Returning from European sabbatical, Melbourne’s Husky have moved for a slight change in direction for their third album. With Punchbuzz, Husky step away from their folk roots towards a propulsive rock sound without breaking stride.
Defined by a pervasive sparsity, earnest narrative and haunted tone, Husky’s 2011 debut Forever So and 2014 follow-up Ruckers Hill drew easy analogy to the daydreaming indie folk of Fleet Foxes and The Shins. Here the group bring these elements forward, marrying them to a kinetic and rhythm-laden rock sound. It’s a welcome shake-up, undeniably their ever-stable songwriting benefits from its newfound rhythmic push.
Nowhere is the more evident than opener ‘Ghost’. In fact, it’s perhaps one of the strongest helpings this long-player has to offer. Leaning into the melodic uplift of ’80s pop, the up-tempo track sits easily alongside the likes of The War On Drugs’ ‘Red Eye’. The pleading track serves as a sweeping and anthemic introduction to their new trajectory. ‘Shark Fin’ and sauntering title track ‘Punchbuzz’ continue in this sweetly melodic vein, Gawenda’s honeyed delivery accompanying some surprisingly straight shooting indie rock.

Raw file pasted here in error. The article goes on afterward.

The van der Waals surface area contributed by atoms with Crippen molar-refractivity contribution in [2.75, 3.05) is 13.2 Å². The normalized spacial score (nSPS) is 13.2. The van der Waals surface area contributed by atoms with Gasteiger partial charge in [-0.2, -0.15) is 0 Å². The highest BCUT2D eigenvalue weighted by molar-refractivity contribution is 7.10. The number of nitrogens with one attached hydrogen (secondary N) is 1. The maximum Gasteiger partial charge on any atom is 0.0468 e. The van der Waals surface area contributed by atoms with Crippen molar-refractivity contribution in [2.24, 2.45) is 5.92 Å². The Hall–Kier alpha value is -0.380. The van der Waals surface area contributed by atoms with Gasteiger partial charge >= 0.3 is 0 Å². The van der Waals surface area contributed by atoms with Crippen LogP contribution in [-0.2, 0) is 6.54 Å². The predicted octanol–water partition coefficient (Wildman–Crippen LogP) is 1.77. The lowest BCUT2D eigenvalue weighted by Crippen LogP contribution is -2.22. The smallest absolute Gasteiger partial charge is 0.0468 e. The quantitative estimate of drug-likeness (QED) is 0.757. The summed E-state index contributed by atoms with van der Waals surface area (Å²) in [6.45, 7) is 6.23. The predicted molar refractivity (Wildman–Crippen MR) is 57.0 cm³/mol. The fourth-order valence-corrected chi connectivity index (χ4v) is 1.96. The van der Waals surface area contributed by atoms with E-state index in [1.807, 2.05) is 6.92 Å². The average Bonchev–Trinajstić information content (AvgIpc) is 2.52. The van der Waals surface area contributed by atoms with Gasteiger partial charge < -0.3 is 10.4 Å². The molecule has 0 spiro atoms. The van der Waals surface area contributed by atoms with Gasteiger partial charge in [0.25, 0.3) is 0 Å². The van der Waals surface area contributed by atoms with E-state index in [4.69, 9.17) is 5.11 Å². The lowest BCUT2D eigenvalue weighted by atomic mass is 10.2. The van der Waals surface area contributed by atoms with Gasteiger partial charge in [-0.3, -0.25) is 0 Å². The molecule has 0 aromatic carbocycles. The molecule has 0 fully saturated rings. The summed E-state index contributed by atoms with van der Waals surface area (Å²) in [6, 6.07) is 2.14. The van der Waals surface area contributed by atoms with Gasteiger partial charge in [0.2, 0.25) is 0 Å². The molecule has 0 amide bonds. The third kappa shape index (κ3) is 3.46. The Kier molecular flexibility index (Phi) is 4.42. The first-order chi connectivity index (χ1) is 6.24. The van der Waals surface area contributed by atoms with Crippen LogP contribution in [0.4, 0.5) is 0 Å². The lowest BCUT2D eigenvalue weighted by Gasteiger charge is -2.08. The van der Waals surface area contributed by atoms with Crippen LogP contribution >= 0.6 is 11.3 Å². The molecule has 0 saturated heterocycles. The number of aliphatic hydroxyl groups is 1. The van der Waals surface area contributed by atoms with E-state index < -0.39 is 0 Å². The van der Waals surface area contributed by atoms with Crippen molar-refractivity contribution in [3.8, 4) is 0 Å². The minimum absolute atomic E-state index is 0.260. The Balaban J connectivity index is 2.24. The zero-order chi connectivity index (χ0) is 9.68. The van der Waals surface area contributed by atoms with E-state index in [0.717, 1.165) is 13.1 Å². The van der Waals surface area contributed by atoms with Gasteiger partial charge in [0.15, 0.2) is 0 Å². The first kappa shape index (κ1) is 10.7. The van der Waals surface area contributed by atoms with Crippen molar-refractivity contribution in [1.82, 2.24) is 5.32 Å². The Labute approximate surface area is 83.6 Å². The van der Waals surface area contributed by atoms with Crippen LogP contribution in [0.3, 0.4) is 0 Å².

Yet to focus too much on stylistic shifts would ignore that Husky’s song craft has also made some respectable strides. ‘Late Night Store’ trades sombre introspection and idyllic folk settings for something bleaker. Leaking with neurotic yet compelling energy, the verse depicts the surrealistic blur of visiting dive bars while fixating over an inability to shake feelings of monotony and déjà vu. “Dancing in the car park with the headlights on/Trying to take off/But the gravity’s too strong,” Gawenda sings. The visceral haze of urban surrounds challenges the gentle beauty inherent in their music, creating a sort of conceptual tension and release. It’s here the group emerge from the greyer blur and ambiguity of dreamy thematics towards a sense of directness.
Husky may claim reinvention, but fans of previous works will find warm familiarity with the delicate suspension of ‘Cut The Air’ and the sulphurous ‘Cracks In The Pavement.’ Both touch upon the floating harmonies, soft builds and acoustic intimacy of albums past. ‘Spaces Between’ moodily riffs ahead while the jittery ‘Flower Drum’ playfully pushes forward its ear-catching oddball sound with snappy charm. ‘Heartbeats’ finishes things off with an unexpected grandiosity, bringing their multi-layered production confidently to the fore. Stratospheric synth washes precede a sweeping collage of indie orchestration.
More than previous material, Punchbuzz coheres into something remarkably vital. Balancing harder rock leanings with rich narrative elements, Husky turn out something accessible without extinguishing the spark of resonant songcraft. With newfound focus and sharper edge, Punchbuzz represents a welcome step ahead.
‘Punchbuzz’ is out this Friday, June 2nd. Husky’s national ‘Punchbuzz’ tour kicks off June 17th.